My sewing machine is set up in a spare bedroom in our basement, but most of my supplies are located in a small hallway in a different part of the basement. Wool tends to make a lot of lint, so I usually cut my wool fabrics outside on the back deck to help keep the house cleaner. This means there’s almost always a stack of sweaters beside the back door waiting for me to cut them up. And I save all the wools scraps to use as stuffing in my ornaments, so there’s usually a paper bag of those by the back door, too. Really, it’s a total organizational disaster. I’m very fortunate that my husband is extremely tolerant of it all.

 

Name an upcycled art/craft you would love to create in the near future…
I save fabric scraps from my quilts to make cloth yo-yos. I’d like to make yo-yo garlands for the holidays. Maybe not the most exciting upcycled craft, but it does use up those last remaining scraps of fabric.


Who are a few of the artist you look up to?

 Betz White of Warm Fuzzies (http://www.betzwhite.com/), Alicia Paulson of the blog Pozy Gets Cozy (http://rosylittlethings.typepad.com/), and Lisa Jordan of the blog Lil’ Fish Studios (http://lilfishstudios.blogspot.com/) are a few crafters that I regularly follow online. When I first discovered them, these women were making items that I found really appealing in terms of their style and use of materials. Mostly they’ve moved on to making different crafts now, but I still find their creative processes fascinating and enjoyable to watch. Plus, they’ve been very successful at marketing themselves and developing their following, so I consider them role models in that regard, too.


What helps inspire you when you are having a dry spell?

 Some of my work with felted wool draws inspiration from primitive motifs, which in turn are often inspired by nature. Sometimes I just need to go out and take a walk in the woods or through my gardens to get new ideas. Other times I’ll pull out my supplies and play with textures, colors, and patterns until something strikes me. I can always find inspiration by visiting the internet or craft shows and seeing what techniques other artists are using. But every so often I just have to set the crafting aside and go do something else for a little while. Sooner or later a new idea will come to me when I’m not forcing it.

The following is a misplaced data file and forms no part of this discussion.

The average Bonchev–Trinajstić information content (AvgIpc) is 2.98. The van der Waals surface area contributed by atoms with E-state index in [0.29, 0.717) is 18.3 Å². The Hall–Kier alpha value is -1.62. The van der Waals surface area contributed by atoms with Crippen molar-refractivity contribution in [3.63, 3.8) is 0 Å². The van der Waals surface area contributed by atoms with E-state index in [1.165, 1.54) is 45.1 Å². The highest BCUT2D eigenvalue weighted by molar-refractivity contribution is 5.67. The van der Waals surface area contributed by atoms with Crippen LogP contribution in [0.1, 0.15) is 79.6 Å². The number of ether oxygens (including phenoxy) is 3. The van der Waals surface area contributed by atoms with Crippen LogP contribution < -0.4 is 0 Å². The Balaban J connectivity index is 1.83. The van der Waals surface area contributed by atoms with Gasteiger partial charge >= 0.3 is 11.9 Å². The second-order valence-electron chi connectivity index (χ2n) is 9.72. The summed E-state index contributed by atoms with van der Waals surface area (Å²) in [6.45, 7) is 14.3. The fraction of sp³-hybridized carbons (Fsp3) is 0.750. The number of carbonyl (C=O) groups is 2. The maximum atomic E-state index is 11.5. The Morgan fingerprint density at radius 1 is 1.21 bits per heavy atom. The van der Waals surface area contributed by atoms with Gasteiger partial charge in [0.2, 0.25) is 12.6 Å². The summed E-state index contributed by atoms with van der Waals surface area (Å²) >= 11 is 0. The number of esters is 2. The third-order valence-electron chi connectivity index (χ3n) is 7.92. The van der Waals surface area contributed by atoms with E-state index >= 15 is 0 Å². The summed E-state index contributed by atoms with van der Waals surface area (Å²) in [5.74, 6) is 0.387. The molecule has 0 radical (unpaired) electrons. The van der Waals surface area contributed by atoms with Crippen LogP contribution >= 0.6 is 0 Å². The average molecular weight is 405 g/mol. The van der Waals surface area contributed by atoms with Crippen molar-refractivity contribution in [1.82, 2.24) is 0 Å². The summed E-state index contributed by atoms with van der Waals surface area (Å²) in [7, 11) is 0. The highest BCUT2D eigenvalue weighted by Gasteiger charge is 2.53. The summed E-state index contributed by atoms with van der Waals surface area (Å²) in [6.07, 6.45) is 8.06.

Why do you think homemade art/craft is so important?
I think it serves two purposes: it gives the artist an outlet for creative energy and the recipient gets a thing of beauty (or charm, whimsy, usefulness, or what have you). When I was in grad school and later working as a research associate, I found that science appeals to my analytical nature, but it does nothing for my creative side. Once I started to explore creative outlets like crafting, photography, and gardening, my life came more into balance than it had been for years.

I particularly enjoy the artisan aspect of arts and crafts. Something original, hand made, and not available just anywhere has a special value that cannot be duplicated, but of course not every craft has to be an heirloom item in order to be appreciated by the recipient.


What is one thing no one would guess about you?

 Most people probably wouldn’t guess that I am a feral lab rat with a PhD in entomology.

 

Tree (Theresa) Dellinger

New River Quilt Works

Christiansburg VA

 treedellinger@gmail.com

My craft blog: http://newriverquilts.blogspot.com/

My personal blog: http://treedellinger.blogspot.com/

My Etsy shop: New River Quilt Works http://www.etsy.com/shop/NewRiverQuiltWorks